Researchers have discovered that brown rats living near Atlanta, Georgia are carrying a parasite called rat lungworm, or Angiostrongylus cantonensis. The parasite can cause rat lungworm disease, which leads to inflammation in the brain (encephalitis) or the linings around the brain (meningoencephalitis) in humans and pets. The parasite first showed up in the United States in Hawai'i, followed by Texas, Louisiana, Alabama and Florida, probably as it moved on ships along trade routes. It is likely now spreading throughout the Southeastern United States.
The parasite is normally found in Asian snails, and has not been endemic to the US before this. People usually contract the parasite after eating exotic snails. Rats that are infected can also release the parasite in their feces, and if a person comes into accidental contact with the parasite, they can be infected.
In this study, the researchers analyzed samples from 33 wild brown rats that had been found deceased in the area of an Atlanta zoological facility. Around 20 percent of the rats had signs of some type of parasitic worm infection in their brains, hearts, and pulmonary arteries. The exact same strain of A. cantonensis was found in four samples. This led the investigators to conclude that the parasite has been introduced to the Southeastern United States, and is now established there and spreading among rats.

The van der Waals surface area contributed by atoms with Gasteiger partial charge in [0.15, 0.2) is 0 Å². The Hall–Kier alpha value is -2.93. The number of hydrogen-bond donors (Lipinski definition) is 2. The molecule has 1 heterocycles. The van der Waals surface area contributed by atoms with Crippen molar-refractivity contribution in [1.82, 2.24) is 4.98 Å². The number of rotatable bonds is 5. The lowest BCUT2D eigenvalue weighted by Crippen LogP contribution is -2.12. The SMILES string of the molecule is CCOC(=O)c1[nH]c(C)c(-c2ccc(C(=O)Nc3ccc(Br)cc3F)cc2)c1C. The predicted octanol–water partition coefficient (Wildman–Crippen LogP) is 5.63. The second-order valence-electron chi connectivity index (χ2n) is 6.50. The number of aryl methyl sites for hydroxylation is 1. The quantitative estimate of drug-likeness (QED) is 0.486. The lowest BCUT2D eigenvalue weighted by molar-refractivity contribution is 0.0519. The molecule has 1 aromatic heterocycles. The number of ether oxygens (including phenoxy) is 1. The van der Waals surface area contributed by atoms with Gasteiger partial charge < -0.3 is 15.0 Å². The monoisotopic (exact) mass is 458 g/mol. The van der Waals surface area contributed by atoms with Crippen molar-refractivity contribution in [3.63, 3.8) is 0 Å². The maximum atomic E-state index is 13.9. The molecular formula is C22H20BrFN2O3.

Because the parasite has also been found in several neighboring states, the scientists noted that populations of A. cantonensis have probably been in Georgia for a long time, and before 2019 when the first parasite-infected rat was found. Parasitic infections have also been revealed in captive wildlife that lives in the Southeast, as well as in a red kangaroo kept in Mississippi.
Although human infections with the parasite are rare, the presence of A. cantonensis does pose a potential threat to people and animals, the study noted. Doctors and veterinarians should consider parasitic infection as a possible diagnosis if they encounter any patients with meningoencephalitis.
The study suggested that the spread of the parasite may be due to a variety of factors, including alterations in the food chain that have been caused by climate change, which has led to the introduction of novel species of snails that harbor the parasite. Human activity, like shipping that moves infected animals all around the world, is likely another cause, they added.